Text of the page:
• pre-compiling the regular expressions will make little or no difference if the search, replacement, and text files are all small. It will make a huge difference in performance if either the list of searches & replaces (Files A and B) is long and/or the input (FileC) is large. The overhead of repeatedly compiling the regular expressions many times will add up to a significant consumption of CPU processing power and time.

  • the regular expression is compiled from \b$a\b, so contains the zero-width word-boundary markers around the value from FileA. See man perlre and search for word boundary. "Zero-width" means that \b just asserts what we expect to see there without actually matching and consuming any of the input text. Other examples of zero-width assertions include ^ (start of line anchor) and $ (end of line anchor). Search for Assertions in the same man page.

  • If you want the patterns from FileA to be treated as fixed strings (i.e. treat all regex metacharacters like * or ? as literal strings with no special meaning), then surround the pattern with \Q and \E to disable (quote) metacharacters. It is important that the \bs be outside of the \Q and \E. I've added a commented out example. This is also documented in man perlre.

  • the script will break if any pattern in FileA ends with an un-escaped \ character. Also, any pattern containing \E may cause it to break if you use the fixed-string version. And \Q in the non-fixed string version will also cause problems. Garbage in, Garbage Out. Sanitise your input.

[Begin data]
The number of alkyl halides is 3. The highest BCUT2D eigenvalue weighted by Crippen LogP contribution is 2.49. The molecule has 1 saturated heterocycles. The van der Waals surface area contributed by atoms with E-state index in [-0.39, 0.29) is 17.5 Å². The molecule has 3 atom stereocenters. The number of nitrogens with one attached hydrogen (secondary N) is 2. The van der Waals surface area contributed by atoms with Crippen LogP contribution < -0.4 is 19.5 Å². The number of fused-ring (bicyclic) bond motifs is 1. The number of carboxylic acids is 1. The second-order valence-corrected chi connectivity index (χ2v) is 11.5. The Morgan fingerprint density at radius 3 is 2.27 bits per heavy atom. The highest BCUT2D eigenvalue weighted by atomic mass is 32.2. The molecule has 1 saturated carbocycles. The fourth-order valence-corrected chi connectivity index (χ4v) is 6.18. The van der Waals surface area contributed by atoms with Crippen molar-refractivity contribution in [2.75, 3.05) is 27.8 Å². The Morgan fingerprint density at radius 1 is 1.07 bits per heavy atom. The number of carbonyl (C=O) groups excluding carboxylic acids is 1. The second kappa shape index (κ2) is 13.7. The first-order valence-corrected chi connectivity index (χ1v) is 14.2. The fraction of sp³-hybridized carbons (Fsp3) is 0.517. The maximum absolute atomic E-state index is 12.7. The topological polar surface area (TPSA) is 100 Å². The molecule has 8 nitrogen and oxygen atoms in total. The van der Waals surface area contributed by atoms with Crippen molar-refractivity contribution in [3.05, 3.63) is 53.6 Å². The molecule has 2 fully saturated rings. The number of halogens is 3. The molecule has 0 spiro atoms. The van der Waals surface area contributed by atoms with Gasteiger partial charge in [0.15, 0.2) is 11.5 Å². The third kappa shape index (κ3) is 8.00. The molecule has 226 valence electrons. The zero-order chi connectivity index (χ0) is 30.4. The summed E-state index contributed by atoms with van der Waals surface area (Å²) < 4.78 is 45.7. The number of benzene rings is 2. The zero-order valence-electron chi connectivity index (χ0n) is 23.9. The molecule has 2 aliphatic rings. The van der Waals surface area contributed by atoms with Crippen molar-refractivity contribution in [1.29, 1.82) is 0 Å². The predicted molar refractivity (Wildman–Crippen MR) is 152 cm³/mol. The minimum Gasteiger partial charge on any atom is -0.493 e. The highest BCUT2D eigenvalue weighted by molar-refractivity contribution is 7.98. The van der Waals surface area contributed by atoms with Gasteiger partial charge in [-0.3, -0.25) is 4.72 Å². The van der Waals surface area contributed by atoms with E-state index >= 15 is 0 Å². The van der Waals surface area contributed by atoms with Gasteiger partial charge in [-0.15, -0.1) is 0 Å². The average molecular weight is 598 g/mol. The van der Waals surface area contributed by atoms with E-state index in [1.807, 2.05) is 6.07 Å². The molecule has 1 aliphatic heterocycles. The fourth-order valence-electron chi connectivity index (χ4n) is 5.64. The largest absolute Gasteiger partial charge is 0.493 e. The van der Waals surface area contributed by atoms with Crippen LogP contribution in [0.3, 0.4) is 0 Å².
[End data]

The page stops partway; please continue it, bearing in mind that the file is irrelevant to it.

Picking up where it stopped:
• also in man perlre: perl defines word characters (\w) as: alphanumeric plus "_", plus other connector punctuation chars plus Unicode marks

  • hyphens and most other punctuation characters terminate words. houseboat in FileC will be unchanged, but house-boat would be changed to dwelling-boat, and share-house would be changed to share-dwelling. This is less than ideal.

    This can be fixed by changing the script to use zero-width negative lookahead and lookbehind assertions ((?!pattern) and (?<!pattern) respectively) for hyphen chars in the RE - e.g. $RE{qr/(?<!-)\b$a\b(?!-)/} = $b; or $RE{qr/(?<!-)\b\Q$a\E\b(?!-)/} = $b;. In short, these tell perl's regexp engine "DO NOT MATCH if there is a - before or after the pattern we're looking for".

    Using zero-width assertions here (rather than just negated character classes like [^-]) is important, it prevents the RE from gobbling up the next character (for the same reason that the zero-width assertion \b doesn't actually match or consume any character in the input). Again, this is documented in man perlre, search for Lookaround Assertions.

    I've added examples for these to the script too.

  • The /i modifier is not used, so regex matches will be case-sensitive.

  • This script has very primitive argument processing. If you need something better, use one of perl's many command-line argument/option processing modules, e.g. Getopt::Std or Getopt::Long. These are both core perl modules and are included with perl.

And finally, some sample output:

$ ./replace.pl FileA FileB FileC
Mr House does not live in a land-based dwelling, his dwelling is a houseboat.

If you want the script to actually change each individual input file (instead of just printing it/them to stdout), change the first line from:

#!/usr/bin/perl

to

#!/usr/bin/perl -i

or (if you want the original file(s) saved as .bak):

#!/usr/bin/perl -i.bak

BTW, even with the -i in-place edit option, this script will still work if the input comes from stdin rather than a file.

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  • Omg, thank you so much... I need to read that a couple of times more and try it out, but thank you for the EDUCATIONAL reply. 😃
    – noisebob
    May 3 at 8:38
  • No problem. I fixed a problem with the lookahead (using [[:punct:]] instead of just - made it match commas too) and added both lookbehind to the search regexp and some more explanation. So you probably want to copy-paste another copy of the new & improved script.
    – cas
    May 3 at 9:32